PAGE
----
Mindless Rambling Nonsense
Paul D'ambra
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Sun Jun 01 2014

Websites != CMS Platform - Promises - part 2

This post is part of a series where I'm hoping to prove to myself that building a dynamic website with NodeJS is much more fun than using a CMS platform. See the first post for an explanation of why

The code can be found on GitHub

Previous Post

So, in the last post I worked on switching some callback code to using promises with Bluebird library but as I've not seen much promisified (definitely a word!) code I wasn't sure whether it was any good.

So I posted a question on the code review stackexchange asking for feedback.

Here's the code I had written:

//I'm using bluebird.js for promises
var users = Promise.promisifyAll(db.users);
var compare = Promise.promisify(bcrypt.compare);

//this strategy is used by passport to handle logins
module.exports.localStrategy = new LocalStrategy(function(username, password, done) {
  var matchedUser;

  var comparePassword = function(user){
    if(!user) {
      throw new NoMatchedUserError();
    }

    //memoise the loaded user so it can be returned below
    matchedUser = user;
    return compare(password, matchedUser.password);
  };

  users.findOneAsync({ username: username })
    .then(comparePassword)
    .then(function(isMatch) {
      return isMatch
        ? done(null, matchedUser)
        : done(null, false, { message: 'Incorrect password.' });
    })
    .catch(NoMatchedUserError, function() {
      return done(null, false, { message: 'Incorrect username.' });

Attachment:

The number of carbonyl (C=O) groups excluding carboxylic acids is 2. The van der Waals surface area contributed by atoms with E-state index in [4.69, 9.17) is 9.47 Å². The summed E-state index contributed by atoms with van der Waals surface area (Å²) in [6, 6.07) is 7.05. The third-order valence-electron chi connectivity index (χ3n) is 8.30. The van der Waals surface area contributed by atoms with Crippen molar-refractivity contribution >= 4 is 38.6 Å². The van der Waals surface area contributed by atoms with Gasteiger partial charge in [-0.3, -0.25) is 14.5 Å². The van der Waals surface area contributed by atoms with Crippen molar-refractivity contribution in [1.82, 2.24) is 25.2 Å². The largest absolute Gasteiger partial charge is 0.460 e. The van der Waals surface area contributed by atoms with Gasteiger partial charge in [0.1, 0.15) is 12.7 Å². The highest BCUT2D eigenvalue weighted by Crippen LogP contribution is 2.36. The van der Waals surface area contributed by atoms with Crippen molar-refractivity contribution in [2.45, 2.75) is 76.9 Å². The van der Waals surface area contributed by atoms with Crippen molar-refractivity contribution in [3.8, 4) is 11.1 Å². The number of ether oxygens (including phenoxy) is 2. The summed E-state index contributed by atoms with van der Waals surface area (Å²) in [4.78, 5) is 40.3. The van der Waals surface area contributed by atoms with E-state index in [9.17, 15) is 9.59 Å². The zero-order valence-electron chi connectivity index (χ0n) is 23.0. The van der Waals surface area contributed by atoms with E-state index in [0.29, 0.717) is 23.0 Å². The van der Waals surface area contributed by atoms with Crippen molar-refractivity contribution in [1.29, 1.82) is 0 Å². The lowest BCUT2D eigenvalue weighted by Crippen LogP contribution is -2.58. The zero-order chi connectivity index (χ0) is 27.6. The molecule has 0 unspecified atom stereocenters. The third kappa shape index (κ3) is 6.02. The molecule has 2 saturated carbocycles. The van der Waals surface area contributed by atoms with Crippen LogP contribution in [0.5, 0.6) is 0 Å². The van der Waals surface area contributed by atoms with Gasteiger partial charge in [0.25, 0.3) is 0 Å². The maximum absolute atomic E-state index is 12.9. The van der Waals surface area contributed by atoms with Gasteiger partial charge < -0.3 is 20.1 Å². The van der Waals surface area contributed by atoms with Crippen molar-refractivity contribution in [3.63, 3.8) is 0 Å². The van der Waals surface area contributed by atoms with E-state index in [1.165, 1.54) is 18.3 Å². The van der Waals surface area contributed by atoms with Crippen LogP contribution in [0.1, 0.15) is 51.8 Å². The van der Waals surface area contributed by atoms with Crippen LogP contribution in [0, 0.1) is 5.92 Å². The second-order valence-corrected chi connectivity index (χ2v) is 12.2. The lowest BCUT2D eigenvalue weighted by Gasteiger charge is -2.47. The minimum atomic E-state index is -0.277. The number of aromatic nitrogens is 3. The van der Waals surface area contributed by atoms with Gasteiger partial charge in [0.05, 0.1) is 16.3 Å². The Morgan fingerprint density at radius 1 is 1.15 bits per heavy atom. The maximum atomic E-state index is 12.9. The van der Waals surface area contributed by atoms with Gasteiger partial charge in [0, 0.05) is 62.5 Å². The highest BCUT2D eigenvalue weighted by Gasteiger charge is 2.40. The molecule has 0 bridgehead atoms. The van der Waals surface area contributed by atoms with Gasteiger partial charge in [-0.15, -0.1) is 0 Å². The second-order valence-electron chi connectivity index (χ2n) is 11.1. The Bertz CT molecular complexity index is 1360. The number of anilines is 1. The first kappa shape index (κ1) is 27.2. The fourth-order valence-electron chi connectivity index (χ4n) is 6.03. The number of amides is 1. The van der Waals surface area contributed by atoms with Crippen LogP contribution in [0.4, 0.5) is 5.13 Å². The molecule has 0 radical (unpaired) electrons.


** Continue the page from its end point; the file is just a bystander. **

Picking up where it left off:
}) 
    .error(function(err) {
      return done(err);
    });
});

and here's the code that was suggested

//I'm using bluebird.js for promises
var users = Promise.promisifyAll(db.users);
var compare = Promise.promisify(bcrypt.compare);


// This strategy is used by passport to handle logins
module.exports.localStrategy = new LocalStrategy(function(username, password, done) {
  users.findOneAsync({username: username}).bind({})
    .then(function(user) {
        if (!user) {
          throw new NoMatchedUserError('Incorrect username.');
        }
        this.user = user;
        return compare(password, user.password);
    })
    .then(function(isMatch) {
      if (isMatch) {
        return this.user;
      }
      else {
        throw { message: 'Incorrect password.' };
      }
    })
    .nodeify(done);
});

there are a couple of differences here that led to some great learning for me!

Bind

The first is the bind function.

In JS there is a method on the function prototype called bind. Bind returns a new function identical to the original except that the first argument to bind sets the this context for the function and any subsequent arguments are 'stored' and precede any arguments given when the new function is eventually called.

var original = function() {
    console.log(this);
    console.log(arguments);
} // in a browser for example the original function logs the window object and an empty array

var withNoParameters = original.bind({ada:'lovelace'});
withNoParameters(); //logs Object {ada: "lovelace"} and an empty array

var withParameters = withNoParameters.bind({ada:'lovelace'},34)
withParameters(); //logs Object {ada: "lovelace"} and then [34]
withParameters('Hedy Lamarr'); //logs Object {ada: "lovelace"} and then [34, "Hedy Lamarr"] 

The bluebird bind function doesn't allow you to add arguments but does provide the ability to bind the context. Or rather of returning a promise bound to the given context. That context follows the promise down the chain (unless a new Promise is created)

So here we can use it to simplify the code:

var users = Promise.promisifyAll(db.users);
var compare = Promise.promisify(bcrypt.compare);

module.exports.localStrategy = new LocalStrategy(function(username, password, done) {
  users.findOneAsync({username: username})
    .bind({}) //replace the findOneAsync promise with one bound to an empty object
    .then(function(user) {
        this.user = user; // add or update a user property on the bound object 
        return compare(password, user.password);
    })
    .then(function(isMatch) {
      if (isMatch) {
        return this.user; //still able to refer to the same context
      }
    });
});

Nodeify